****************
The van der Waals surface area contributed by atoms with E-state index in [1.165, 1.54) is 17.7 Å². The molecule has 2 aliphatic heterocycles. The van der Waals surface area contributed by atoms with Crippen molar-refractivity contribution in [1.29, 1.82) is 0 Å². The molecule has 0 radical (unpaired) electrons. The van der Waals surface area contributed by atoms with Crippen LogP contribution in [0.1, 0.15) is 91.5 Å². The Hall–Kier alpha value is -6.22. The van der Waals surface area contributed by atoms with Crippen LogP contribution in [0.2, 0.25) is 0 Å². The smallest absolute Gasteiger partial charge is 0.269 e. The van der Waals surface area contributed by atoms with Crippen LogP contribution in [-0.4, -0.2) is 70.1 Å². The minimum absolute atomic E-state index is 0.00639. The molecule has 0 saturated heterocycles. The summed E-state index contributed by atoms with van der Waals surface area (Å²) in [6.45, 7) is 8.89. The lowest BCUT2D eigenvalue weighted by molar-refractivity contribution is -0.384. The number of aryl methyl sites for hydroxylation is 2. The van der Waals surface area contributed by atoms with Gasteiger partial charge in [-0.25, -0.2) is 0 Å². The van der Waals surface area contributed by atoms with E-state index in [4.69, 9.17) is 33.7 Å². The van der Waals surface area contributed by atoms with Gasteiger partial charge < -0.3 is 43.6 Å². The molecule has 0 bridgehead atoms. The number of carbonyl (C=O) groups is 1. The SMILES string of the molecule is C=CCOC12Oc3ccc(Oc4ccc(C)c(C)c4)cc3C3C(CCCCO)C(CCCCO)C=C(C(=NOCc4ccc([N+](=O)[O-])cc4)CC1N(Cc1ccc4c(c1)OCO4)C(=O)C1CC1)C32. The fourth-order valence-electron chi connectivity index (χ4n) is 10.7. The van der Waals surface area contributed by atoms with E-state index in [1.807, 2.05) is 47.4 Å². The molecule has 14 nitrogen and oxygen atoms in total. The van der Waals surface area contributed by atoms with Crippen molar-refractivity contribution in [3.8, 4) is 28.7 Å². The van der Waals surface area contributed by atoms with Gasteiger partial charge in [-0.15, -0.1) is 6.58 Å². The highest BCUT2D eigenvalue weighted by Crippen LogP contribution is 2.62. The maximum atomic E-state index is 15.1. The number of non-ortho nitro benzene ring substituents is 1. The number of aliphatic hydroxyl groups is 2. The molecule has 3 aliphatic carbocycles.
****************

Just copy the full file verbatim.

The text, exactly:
The van der Waals surface area contributed by atoms with E-state index in [1.165, 1.54) is 17.7 Å². The molecule has 2 aliphatic heterocycles. The van der Waals surface area contributed by atoms with Crippen molar-refractivity contribution in [1.29, 1.82) is 0 Å². The molecule has 0 radical (unpaired) electrons. The van der Waals surface area contributed by atoms with Crippen LogP contribution in [0.1, 0.15) is 91.5 Å². The Hall–Kier alpha value is -6.22. The van der Waals surface area contributed by atoms with Crippen LogP contribution in [0.2, 0.25) is 0 Å². The smallest absolute Gasteiger partial charge is 0.269 e. The van der Waals surface area contributed by atoms with Crippen LogP contribution in [-0.4, -0.2) is 70.1 Å². The minimum absolute atomic E-state index is 0.00639. The molecule has 0 saturated heterocycles. The summed E-state index contributed by atoms with van der Waals surface area (Å²) in [6.45, 7) is 8.89. The lowest BCUT2D eigenvalue weighted by molar-refractivity contribution is -0.384. The number of aryl methyl sites for hydroxylation is 2. The van der Waals surface area contributed by atoms with Gasteiger partial charge in [-0.25, -0.2) is 0 Å². The van der Waals surface area contributed by atoms with E-state index in [4.69, 9.17) is 33.7 Å². The van der Waals surface area contributed by atoms with Gasteiger partial charge < -0.3 is 43.6 Å². The molecule has 0 bridgehead atoms. The number of carbonyl (C=O) groups is 1. The SMILES string of the molecule is C=CCOC12Oc3ccc(Oc4ccc(C)c(C)c4)cc3C3C(CCCCO)C(CCCCO)C=C(C(=NOCc4ccc([N+](=O)[O-])cc4)CC1N(Cc1ccc4c(c1)OCO4)C(=O)C1CC1)C32. The fourth-order valence-electron chi connectivity index (χ4n) is 10.7. The van der Waals surface area contributed by atoms with E-state index in [1.807, 2.05) is 47.4 Å². The molecule has 14 nitrogen and oxygen atoms in total. The van der Waals surface area contributed by atoms with Crippen molar-refractivity contribution in [3.8, 4) is 28.7 Å². The van der Waals surface area contributed by atoms with Gasteiger partial charge in [-0.15, -0.1) is 6.58 Å². The highest BCUT2D eigenvalue weighted by Crippen LogP contribution is 2.62. The maximum atomic E-state index is 15.1. The number of non-ortho nitro benzene ring substituents is 1. The number of aliphatic hydroxyl groups is 2. The molecule has 3 aliphatic carbocycles.